The constructed wetlands technique is one of the post-treatment technologies of petrochemical wastewater, but their operation is greatly influenced by environmental factors. The post-treatment of the purified wastewater is then carried out assured in a constructed wetland, which consists of a pre-settling pond unit, an oxidation pond unit and a post-settling reed pond [21]. In the post-treatment pond system, about 50 % efficiency of elimination of organic materials expressed as COD or TOC is acceptable [22, 23].

Among the various wastewater treatment technologies, degradation of organic pollutants by Photo-Catalytic Oxidation (PCO) has received much attention in recent years and is emergent as an effective treatment technique [24]. The PCO has several advantages over traditional methods, via, complete mineralization of pollutants, no requirement for disposal of sludge, and low energy consumption. In the PCO process, the most widely used catalyst is TiO2 (Titanium dioxide) because of its ability for oxidizing a wide range of organic pollutants and also because of its low cost [25].

Generally, for the textile wastewater, the biological aerobic wastewater systems are not successful for decolourization of majority of dyes. Photo-catalysis has been successfully used to oxidize this dye by many workers [26].

Moreover, the applicability of adsorption in the removal of heavy metals has been investigated by multiple researchers [27, 28, 29, 30, 31]. These studies confirmed the potential use of adsorption as an appropriate technique for the removal of various heavy metals.

Great quantities of water are used in the petrochemical activities, for both oil and gas process and also domestic activities such as restaurant and administration building. In the Hannibal gas treating plant within BG Tunisia, the used water is exploited locally by a deep well drilled in the plant.

Before being used in the plant, the water is treated in a specific unit called METITO Unit that provides an over-purified water eventually used in different steps of the gas process and for domestic activities.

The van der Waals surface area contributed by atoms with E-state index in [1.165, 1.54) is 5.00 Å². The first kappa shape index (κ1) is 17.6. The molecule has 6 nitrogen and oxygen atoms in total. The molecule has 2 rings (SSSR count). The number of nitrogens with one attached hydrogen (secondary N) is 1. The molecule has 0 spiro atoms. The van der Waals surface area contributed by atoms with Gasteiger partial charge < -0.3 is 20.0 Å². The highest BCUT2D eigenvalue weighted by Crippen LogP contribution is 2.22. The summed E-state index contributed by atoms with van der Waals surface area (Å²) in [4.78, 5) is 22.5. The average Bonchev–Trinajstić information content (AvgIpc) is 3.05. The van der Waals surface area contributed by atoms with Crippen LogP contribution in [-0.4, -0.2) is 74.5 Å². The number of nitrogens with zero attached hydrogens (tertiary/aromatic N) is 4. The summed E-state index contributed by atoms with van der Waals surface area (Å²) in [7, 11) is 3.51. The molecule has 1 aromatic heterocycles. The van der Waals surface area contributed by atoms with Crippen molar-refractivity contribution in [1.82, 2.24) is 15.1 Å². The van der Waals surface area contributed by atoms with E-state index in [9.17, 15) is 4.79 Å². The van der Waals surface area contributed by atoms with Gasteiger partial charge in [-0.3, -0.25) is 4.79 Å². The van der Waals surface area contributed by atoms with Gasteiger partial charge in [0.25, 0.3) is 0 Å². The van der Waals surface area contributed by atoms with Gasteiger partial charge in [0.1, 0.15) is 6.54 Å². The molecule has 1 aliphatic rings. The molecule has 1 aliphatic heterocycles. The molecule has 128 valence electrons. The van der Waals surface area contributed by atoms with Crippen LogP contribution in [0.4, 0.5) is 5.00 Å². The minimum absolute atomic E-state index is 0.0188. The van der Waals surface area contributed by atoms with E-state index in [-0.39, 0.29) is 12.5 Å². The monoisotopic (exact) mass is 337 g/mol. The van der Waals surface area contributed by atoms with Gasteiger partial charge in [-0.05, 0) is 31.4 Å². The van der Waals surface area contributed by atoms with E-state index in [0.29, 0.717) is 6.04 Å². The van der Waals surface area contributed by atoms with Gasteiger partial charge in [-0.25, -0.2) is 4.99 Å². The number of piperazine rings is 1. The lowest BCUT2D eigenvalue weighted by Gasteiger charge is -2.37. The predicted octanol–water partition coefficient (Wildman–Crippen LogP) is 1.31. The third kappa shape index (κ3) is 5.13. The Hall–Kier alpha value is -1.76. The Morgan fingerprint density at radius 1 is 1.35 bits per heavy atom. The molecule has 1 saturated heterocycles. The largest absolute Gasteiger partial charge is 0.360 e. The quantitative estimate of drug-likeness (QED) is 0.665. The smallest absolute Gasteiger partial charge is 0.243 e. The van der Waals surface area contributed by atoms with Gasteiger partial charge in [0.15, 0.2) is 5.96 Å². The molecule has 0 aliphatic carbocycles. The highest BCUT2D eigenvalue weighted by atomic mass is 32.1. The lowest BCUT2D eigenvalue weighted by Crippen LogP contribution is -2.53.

Like the majority of Oil and Gas plants, the Hannibal gas treating plant is situated in a location where no local sewage facilities are available. Therefore, to safeguard as possible the environment, a package sewage system, called SEWAGE Unit, has been installed. The package has been designed to accept and treat all domestic sewage products from the complex. The plant is capable of treating up to 75 m3/day of raw sewage.

In this paper, our study will be focused on the sewage system procedure. The operation of the sewage system using the extended aeration method is discussed. The optimization of the sewage system, the occurring problems during operation, and the adequate corrective actions are also discussed, with suggestions of suitable processes (PCO, adsorption, constructed wetlands) for post-treatment of the petrochemical wastewater already treated by the activated sludge method.


The investigations were carried out in the Hannibal gas treating plant, the samples have been analyzed during the first 10 days of july 2011 into the HSSE department (Health, Security, Safety and Environment department) in the Hannibal plant within BG Tunisia.

BG Tunisia gas company is a part of the international oil/Gas company called BG group (the world leader in natural Gas). This company, supplying more than 60 % of domestic gas in Tunisia, was established since 1994. The gas, exploited from the Miskar field located in the Golf of Gabes, is treated in the Hannibal plant situated in the village of Nakta-Bouakkazine, 23 km to the south of Sfax, southern Tunisia (Fig. 1).

Miskar platforms and Hannibal Plant Localizations

The mixture of gas, condensate, saline water and other materials such as H2S, CO2, and waste water, incoming from the Miskar Platform, is treated during the several steps of process in several units of the Hannibal plant (Fig. 1). The water exploited from the local well is necessary for this process especially for the Glycol Unit.

Equipments, methods and process description of sewage system


In the sewage unit, we can discern the following equipments (Fig. 2):

Sewage system and equipments

  • Sewage Treatment Plant Blowers, C-2601 A/B,

  • Blower Control Logic,

  • Sewage Lift Station Pump,

  • Sewage Surge Tank Pumps,

  • Sewage Lift Station,

  • Sewage Surge Tank,

  • Sewage Treatment Plant.


The water used in the Hannibal plant is exploited from a local well drilled in the plant. This water is treated in the METITO unit using several techniques: chlorination, primary and secondary filtration, primary and secondary reverse osmoses, and ion’s exchanger resins. The result of this treatment is an over-purified water stored in a big tank of water process.

The pure stream sewage treatment system in the Hannibal plant is based on the extended aeration method of sewage treatment. This method consists basically of four operations: screening, aeration, settling and chlorination. Sometimes, additional operations may be required to overcome abnormal local conditions, including the disposal of any “Off spec” effluent by trucking to local authority disposal plant.


When the sewage first enters the plant, it passes through a screening device. This consists of a series of bars welded into a “via” shaped frame with approximately one inch spacing between the bars. The purpose of this device is to trap any larger particles which may have passed through the pumps, from entering the system.